The Tea Party herd has plodded into Washington for a “rally” today, or more likely rolled in riding their Rascals, a movement with a manifestly Caucasian pigmentation and not a little long in the tooth, not that there’s anything wrong with that. Their ostensible reason for grazing near the Capitol is to apply pressure to tea-bagging Republican members of the House of Representatives, urging them to hold their breath and turn blue rather than accept a budget deal that is anything less than a Ten Commandments handed down from your crazy conservative Uncle Albert, who hasn’t been out of his room in seventeen years, reads a lot of Ayn Rand and thinks it’s pretty good, hates almost everybody and everything and has written a budget up intended to get even.
You know I’m only humoring them when I use their self-identifying Tea Party name, since no such thing exists of course. The media, typically, bought the shtick after several seconds, having found themselves another “narrative” that eludes the strenuousness of doing reporting. As we all know, “Tea Party” is merely the re-branding of the ideological base of the Republican Party, a Republican brand muddied beyond viability after Bush and his Republican congress wrapped the country around a telephone pole with their six to eight year stretch of government based upon conservative ideological principles, especially in economics. So let’s just call the Tea Party “movement” what it really is: a witness protection program for the Republican base.
Tea Party dimwittedness needs to be considered from several angles. This isn’t me merely being elitist or condescending (though I’m really good at it). This is me assessing them and their myriad complaints and nebulous prescriptions against available facts. We’ll leave aside their predilections in signage, Obama as Hitler, and “Government, Keep Your Hands off My Medicare” and such, which are just flags bearing the slogan, “Hey look at me, I’m hydrocephalic.”
Let’s start with the name Tea Party, and the wishful connection to protests against unfair and burdensome taxes. Not especially timely was their choice to launch an anti-tax crusade at a moment in history when the amount of taxes Americans pay as a percentage of GDP is at historically low levels. The Congressional Budget Office’s most recent analysis found the percentage the average American family pays the IRS yearly is 9 percent, just barely above the lowest level ever recorded, which occurred in 2003. Top marginal rates for the wealthy likewise are at historical lows, a third of what they were during the postwar economic boom of the Fifties (no, high taxes on the wealthy most certainly and demonstrably do not hinder economic growth). And of course, the Tea Party’s inception occurred only weeks after President Obama lowered taxes for 98% of Americans. This is not merely an unfortunate coincidence: it’s a neon red flag with the luminous intensity of a small sun signaling some combination of fraud, stupidity and hypocrisy.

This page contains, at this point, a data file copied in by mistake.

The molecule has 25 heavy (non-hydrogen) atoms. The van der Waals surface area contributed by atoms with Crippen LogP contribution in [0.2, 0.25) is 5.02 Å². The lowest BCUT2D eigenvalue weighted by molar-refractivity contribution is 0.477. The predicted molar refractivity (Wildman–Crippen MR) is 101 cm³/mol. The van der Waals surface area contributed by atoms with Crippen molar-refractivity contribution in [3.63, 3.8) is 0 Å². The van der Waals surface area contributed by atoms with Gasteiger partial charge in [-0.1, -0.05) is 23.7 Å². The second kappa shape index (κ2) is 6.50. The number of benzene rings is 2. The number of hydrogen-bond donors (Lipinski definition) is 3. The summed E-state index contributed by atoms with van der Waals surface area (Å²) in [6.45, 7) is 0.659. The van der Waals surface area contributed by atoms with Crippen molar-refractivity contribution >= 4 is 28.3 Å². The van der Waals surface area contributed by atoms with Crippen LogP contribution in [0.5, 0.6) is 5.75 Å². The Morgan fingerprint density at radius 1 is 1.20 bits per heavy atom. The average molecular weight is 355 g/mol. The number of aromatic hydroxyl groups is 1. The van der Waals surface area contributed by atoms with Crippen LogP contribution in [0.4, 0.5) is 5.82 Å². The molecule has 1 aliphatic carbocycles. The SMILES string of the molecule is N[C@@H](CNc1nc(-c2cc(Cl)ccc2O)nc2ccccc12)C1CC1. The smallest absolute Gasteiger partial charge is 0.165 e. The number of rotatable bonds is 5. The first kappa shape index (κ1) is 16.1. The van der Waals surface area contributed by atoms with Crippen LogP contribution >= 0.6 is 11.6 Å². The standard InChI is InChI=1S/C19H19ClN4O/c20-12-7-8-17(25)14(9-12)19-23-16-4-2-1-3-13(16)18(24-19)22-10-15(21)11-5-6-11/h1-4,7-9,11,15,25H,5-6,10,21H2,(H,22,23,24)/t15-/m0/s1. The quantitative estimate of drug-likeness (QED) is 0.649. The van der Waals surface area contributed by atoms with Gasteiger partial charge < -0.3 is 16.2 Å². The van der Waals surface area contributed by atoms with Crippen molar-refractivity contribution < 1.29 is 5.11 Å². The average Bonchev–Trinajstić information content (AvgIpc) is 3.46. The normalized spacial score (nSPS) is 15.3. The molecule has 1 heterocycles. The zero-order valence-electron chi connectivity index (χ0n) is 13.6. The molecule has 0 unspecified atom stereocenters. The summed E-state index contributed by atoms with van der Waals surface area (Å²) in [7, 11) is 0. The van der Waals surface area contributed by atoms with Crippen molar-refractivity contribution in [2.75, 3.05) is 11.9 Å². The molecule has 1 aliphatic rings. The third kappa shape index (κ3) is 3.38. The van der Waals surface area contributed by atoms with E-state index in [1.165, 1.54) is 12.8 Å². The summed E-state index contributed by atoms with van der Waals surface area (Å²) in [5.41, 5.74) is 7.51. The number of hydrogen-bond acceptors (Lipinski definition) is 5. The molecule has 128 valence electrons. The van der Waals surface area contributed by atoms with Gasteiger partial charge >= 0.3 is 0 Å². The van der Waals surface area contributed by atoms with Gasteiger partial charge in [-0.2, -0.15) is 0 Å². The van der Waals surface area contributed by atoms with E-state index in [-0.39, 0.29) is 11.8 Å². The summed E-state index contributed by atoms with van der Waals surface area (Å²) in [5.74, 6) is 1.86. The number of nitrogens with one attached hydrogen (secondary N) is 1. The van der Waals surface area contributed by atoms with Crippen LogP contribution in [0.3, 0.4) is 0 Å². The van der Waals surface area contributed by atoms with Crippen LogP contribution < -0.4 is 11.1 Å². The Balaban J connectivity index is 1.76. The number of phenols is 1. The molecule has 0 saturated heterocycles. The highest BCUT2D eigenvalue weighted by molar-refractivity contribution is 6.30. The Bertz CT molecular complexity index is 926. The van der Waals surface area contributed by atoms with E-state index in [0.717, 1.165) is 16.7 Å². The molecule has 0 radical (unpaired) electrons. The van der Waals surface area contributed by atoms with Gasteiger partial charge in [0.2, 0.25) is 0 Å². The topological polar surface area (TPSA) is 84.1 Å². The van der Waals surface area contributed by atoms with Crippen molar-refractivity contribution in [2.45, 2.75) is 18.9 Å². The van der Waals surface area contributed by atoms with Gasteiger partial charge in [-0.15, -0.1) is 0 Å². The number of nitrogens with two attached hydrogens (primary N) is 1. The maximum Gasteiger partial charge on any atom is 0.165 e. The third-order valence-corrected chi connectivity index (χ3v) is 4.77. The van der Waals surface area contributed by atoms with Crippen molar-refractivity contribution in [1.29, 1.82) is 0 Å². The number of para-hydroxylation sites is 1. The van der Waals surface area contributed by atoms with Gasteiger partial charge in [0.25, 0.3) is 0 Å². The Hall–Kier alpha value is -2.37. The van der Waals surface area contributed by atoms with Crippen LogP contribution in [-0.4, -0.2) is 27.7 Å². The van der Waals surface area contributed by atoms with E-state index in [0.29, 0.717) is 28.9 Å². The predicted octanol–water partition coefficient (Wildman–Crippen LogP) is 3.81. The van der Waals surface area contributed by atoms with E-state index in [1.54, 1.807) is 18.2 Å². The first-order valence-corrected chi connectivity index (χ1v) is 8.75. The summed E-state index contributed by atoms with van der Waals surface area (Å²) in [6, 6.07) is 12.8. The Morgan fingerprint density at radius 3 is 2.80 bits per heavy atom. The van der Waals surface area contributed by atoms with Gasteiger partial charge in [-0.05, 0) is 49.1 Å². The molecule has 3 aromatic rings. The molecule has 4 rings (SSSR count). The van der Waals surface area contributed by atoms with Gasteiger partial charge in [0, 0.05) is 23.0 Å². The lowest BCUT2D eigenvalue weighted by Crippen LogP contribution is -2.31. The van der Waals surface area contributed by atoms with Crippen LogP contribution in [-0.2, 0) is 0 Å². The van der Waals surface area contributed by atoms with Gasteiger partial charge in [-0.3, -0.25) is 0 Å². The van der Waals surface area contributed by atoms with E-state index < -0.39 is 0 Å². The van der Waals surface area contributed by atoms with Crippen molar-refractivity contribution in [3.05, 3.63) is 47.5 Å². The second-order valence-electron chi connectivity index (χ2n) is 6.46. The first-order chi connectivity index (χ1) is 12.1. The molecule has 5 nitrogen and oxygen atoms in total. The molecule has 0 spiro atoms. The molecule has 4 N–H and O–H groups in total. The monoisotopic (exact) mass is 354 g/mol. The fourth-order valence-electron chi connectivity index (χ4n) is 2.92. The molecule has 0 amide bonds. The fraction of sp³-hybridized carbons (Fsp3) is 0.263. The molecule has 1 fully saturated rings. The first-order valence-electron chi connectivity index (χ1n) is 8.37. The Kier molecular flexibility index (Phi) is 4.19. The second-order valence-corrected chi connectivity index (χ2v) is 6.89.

One rather monumental inconsistency with the original Tea Party to which the current tea-baggers surely are oblivious is that rather than an anti-government protest, in fact the original was a rising up against corporate misbehavior, the East India Company a global corporation enjoying sweetheart treatment and reaming domestic merchants. And of course the tea-baggers love ‘em some corporations. If anything, American corporations, even while riding roughshod over the economic landscape remain iconic for the Tea Party set, beloved symbols of American bullishness; corporate greed, gouging, and disproportionate influence in the halls of power the best of American capitalism, in the Tea Party’s delimited version of American rights, corporate misbehavior just another word for freedom. Historical analogy to an earlier movement? Fail! And if you can’t even get your name right maybe you shouldn’t be taken seriously. Hear that CNN? Is this getting through to you at all Katie Couric?
One entirely gratifying consistency the Tea Party seems to share with its wishful predecessors is that both of them likely were Astro Turfed, the label for movements superficially representing the salt-of-the-earth, though their conception and operation can be traced to wealthy and powerful interests. For the current baggers the moneybags behind the curtain are the likes of the petroleum baron Koch brothers; back in the day, moneyed Boston merchants were behind it all, the tea dumping hardly spontaneous, but hired hands carrying out a plan. One might say that at the time it was American big business that saw its interests threatened, not your ordinary colonist. There are a lot of contrary details behind the mythology, as there usually are.
One might feel a modicum of sympathy for the woefulness, obliviousness and misguidedness of these to some extent abused useful idiots, were there not so many ugly and racial overtones to their gatherings and their rhetoric. As many have pointed out, the Tea Party seems more than anything to be the death rattle of white cultural dominance, of a time when ugly truths were allowed to persist behind a facade of flattering mythology and ideological cant.
Of course, you’d have to have the foolish optimism of the Pope and an aspiring actress combined to expect the media to stop pretending this is some new and genuine populist uprising. But unfortunately, they can be a dumb herd of cattle themselves.